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Tuesday, July 31, 2018

Book Review : 'Gautama Buddha' by Sonia Mehta

Talk of coincidence, but I just remembered that I had this book, after I got back from Dharamshala, a place where Gautama Buddha is a huge factor.  I got back home and read it. I mean, of course I did know of Gautama Buddha but I had the book and it was here for me to read. This book, Gautama Buddha was a super way to end the trip,  with much thanks to the author, Sonia Mehta.

In a kingdom called Sakya, many centuries ago, Queen Mahamaya gave birth to a boy, much to her husband, King Shudhodhana’s delight. Sakya was small tribal kingdom, in present-day Nepal. They named the young boy, Siddhartha. 

Wise men, who saw him, told the king that he would become either a king or a Buddha. A Buddha is someone who has attained Bodhi, or wisdom, or enlightenment. The king, who wanted his son to become only a king, like him strove to keep him away from anything unpleasant. So, Siddhartha was brought up, in incredible luxury kept away from away from anyone or anything poor or suffering. 

He was only 16, when he was married to Yashodhara from the neighbouring kingdom, who having heard of the swan he saved, took to it with much delight and happiness. In spite of the fact that her father had warned her that he would become a monk, one day. But Yashodhara never doubted that he was the one for her.

For thirteen years, the two of them led a very happy life. She was very supportive of him and his feelings. But, in this peaceful life, there still was a sense of unease in Siddhartha’s life. One day, he walked up to his father, and expressed his wish that he wanted to step into the city. His father though reluctant, agreed to it and asked him for a few days. Ordering, the city to be transformed into one of a very pleasant one and free of everyone and everything especially, diseases or poverty, he agreed to Siddhartha going into town.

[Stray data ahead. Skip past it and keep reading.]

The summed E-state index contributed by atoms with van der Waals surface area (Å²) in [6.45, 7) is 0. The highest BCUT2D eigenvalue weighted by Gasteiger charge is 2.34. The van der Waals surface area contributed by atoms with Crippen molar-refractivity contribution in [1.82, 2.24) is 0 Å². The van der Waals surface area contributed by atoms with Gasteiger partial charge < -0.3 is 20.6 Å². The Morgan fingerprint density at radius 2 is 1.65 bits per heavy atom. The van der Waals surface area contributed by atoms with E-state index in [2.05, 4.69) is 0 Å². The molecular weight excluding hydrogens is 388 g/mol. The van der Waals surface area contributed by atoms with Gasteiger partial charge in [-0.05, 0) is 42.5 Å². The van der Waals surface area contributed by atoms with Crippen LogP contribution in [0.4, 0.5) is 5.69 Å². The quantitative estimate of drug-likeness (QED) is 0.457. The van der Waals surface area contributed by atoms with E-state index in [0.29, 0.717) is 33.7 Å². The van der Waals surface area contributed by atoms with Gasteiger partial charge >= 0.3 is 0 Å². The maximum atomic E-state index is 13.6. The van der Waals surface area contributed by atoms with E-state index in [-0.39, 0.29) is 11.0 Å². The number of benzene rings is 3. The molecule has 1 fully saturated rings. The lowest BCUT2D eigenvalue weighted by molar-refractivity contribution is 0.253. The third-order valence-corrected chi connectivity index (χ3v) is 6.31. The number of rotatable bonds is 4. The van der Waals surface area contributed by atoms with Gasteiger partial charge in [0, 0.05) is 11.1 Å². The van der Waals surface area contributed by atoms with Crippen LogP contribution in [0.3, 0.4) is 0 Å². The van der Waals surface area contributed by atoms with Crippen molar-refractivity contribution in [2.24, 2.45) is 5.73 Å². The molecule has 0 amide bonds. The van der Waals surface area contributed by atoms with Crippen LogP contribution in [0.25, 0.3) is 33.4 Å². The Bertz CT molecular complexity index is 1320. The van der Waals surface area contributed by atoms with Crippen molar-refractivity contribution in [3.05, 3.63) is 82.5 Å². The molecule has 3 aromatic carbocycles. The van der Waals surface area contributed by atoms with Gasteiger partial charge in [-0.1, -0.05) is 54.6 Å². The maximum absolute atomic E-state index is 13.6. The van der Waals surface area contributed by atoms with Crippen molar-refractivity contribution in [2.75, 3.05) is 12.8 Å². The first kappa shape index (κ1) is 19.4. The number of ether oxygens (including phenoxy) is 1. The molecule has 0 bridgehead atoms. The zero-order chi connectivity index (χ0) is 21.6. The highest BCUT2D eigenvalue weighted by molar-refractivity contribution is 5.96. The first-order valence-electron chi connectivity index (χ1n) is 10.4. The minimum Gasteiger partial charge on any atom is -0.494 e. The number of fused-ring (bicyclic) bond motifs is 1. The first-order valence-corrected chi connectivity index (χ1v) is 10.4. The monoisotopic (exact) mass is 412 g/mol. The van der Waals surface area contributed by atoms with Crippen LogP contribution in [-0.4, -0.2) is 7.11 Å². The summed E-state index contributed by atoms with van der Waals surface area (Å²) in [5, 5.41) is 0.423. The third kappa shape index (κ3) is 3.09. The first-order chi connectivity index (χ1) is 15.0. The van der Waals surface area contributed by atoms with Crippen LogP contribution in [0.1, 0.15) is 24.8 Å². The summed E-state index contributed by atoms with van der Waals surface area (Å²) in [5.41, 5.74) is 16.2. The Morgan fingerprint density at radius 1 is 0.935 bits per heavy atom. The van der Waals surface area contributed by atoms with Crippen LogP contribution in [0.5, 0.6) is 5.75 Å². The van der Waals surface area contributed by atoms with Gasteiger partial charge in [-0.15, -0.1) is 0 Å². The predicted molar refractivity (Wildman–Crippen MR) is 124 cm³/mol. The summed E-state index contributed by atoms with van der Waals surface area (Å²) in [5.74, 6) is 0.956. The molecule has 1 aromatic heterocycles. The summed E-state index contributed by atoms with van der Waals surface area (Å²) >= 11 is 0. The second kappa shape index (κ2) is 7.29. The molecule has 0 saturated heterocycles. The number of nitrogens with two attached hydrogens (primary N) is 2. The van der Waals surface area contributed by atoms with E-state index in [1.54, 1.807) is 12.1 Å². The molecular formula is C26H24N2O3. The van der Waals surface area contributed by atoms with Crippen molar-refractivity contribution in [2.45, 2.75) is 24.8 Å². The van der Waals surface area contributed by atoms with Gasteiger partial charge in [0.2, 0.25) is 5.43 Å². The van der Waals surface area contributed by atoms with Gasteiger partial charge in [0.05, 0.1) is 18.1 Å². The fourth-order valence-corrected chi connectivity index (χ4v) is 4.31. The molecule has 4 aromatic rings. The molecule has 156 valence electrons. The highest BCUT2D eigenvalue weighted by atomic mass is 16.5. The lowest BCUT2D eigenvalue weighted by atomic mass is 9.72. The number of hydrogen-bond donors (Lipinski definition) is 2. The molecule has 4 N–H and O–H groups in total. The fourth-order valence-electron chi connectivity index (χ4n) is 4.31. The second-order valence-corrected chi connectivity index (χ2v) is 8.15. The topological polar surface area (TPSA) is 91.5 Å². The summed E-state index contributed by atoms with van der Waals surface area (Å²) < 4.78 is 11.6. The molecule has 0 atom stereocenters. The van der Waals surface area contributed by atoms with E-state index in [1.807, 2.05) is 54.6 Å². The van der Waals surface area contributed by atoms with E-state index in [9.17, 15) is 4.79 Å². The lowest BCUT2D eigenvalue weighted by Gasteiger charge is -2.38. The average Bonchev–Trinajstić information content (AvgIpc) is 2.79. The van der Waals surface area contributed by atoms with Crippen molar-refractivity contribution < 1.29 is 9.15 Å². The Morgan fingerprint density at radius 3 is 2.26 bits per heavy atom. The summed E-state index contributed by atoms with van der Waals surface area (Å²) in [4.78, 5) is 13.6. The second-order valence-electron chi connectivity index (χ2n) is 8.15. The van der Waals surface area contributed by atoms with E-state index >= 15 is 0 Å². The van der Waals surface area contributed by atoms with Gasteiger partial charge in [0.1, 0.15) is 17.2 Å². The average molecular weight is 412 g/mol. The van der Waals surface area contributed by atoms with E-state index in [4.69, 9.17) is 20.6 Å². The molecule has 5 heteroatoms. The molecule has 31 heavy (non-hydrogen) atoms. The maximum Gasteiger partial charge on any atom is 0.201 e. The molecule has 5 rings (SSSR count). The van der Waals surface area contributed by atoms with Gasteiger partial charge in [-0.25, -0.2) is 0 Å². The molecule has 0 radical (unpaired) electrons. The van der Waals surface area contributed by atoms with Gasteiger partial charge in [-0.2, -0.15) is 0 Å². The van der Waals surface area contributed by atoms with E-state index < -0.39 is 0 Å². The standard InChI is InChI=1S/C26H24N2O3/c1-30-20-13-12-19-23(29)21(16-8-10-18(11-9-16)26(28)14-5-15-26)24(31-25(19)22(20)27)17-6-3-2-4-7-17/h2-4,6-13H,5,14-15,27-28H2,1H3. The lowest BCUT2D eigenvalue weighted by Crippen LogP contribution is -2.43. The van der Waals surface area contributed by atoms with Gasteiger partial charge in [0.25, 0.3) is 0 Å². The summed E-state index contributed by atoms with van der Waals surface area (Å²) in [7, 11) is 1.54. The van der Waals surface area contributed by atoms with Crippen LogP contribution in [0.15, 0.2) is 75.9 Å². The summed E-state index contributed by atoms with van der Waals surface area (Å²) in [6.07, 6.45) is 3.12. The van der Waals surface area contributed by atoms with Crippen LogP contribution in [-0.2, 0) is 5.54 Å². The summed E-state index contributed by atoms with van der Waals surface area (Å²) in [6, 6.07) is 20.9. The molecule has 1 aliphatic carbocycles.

Finally, Siddhartha walked into town. But suddenly, a beggar from another village walked in. He was old and frail, and he seemed to be begging for food. Next day, he was out again, and this time he met a sick man. His charioteer dragged him away and told him of leprosy, which that man had. The next day, Siddhartha did not tell his father and went in to the city again. This time, his encounter was with a few men carrying a dead man.

Now, again he was out into the city. He saw many people, happy, sad, and healthy and some even sick. Then he came upon, a person dressed in orange attire, with only a stick and a bowl, and a smile on his very calm face. He sat under a tree, and Siddhartha soon found out who that person was. He was told that he was a monk.

Siddhartha, after his adventures in the city, went home to hear that his wife had given birth to a son. Everyone was busy celebrating, but Siddhartha decided to make the move. That night, he was gone.

Siddhartha walked on and on, moving from village, to town to city. He walked into King Bimbisara’s kingdom, where the king himself came and asked him to give up. Siddhartha only told him, of his mission which was to find out how we can be free of death, and only when he found out, would he stop. So, he went on in quest for spiritual teachers. One such teacher taught him, how to meditate and he moved on to another teacher, whom again, he asked questions on suffering, old age and death.

For long years he kept on trying to find out and put his body through all kinds of torture, before finally he realised something. He sat under a peepul tree and shut his eyes in meditation. He saw himself, in earlier lives, saw his own death many times, the good, the bad and desires and wants and finally when the body, become one with the universe, he attained Nirvana.

Sonia Mehta (Author from Penguin)
He went on to teach several people, and from place to place he went. The Four Noble Truths and the Noble Eightfold Path were all known as the Dhamma or Dharma. The knowledge and practice of these factors was all Dhamma.

It is a good book for everyone to read. Because there is so much more to learn and this book would at least guide us, along the right path. So much else to read and learn from this book and it is only a start.

You can Buy the Book, right here...

Friday, July 27, 2018

Author Interview : Neelima Pudota, author of ‘From Everest, With Love' (Part 1)

Neelima Pudota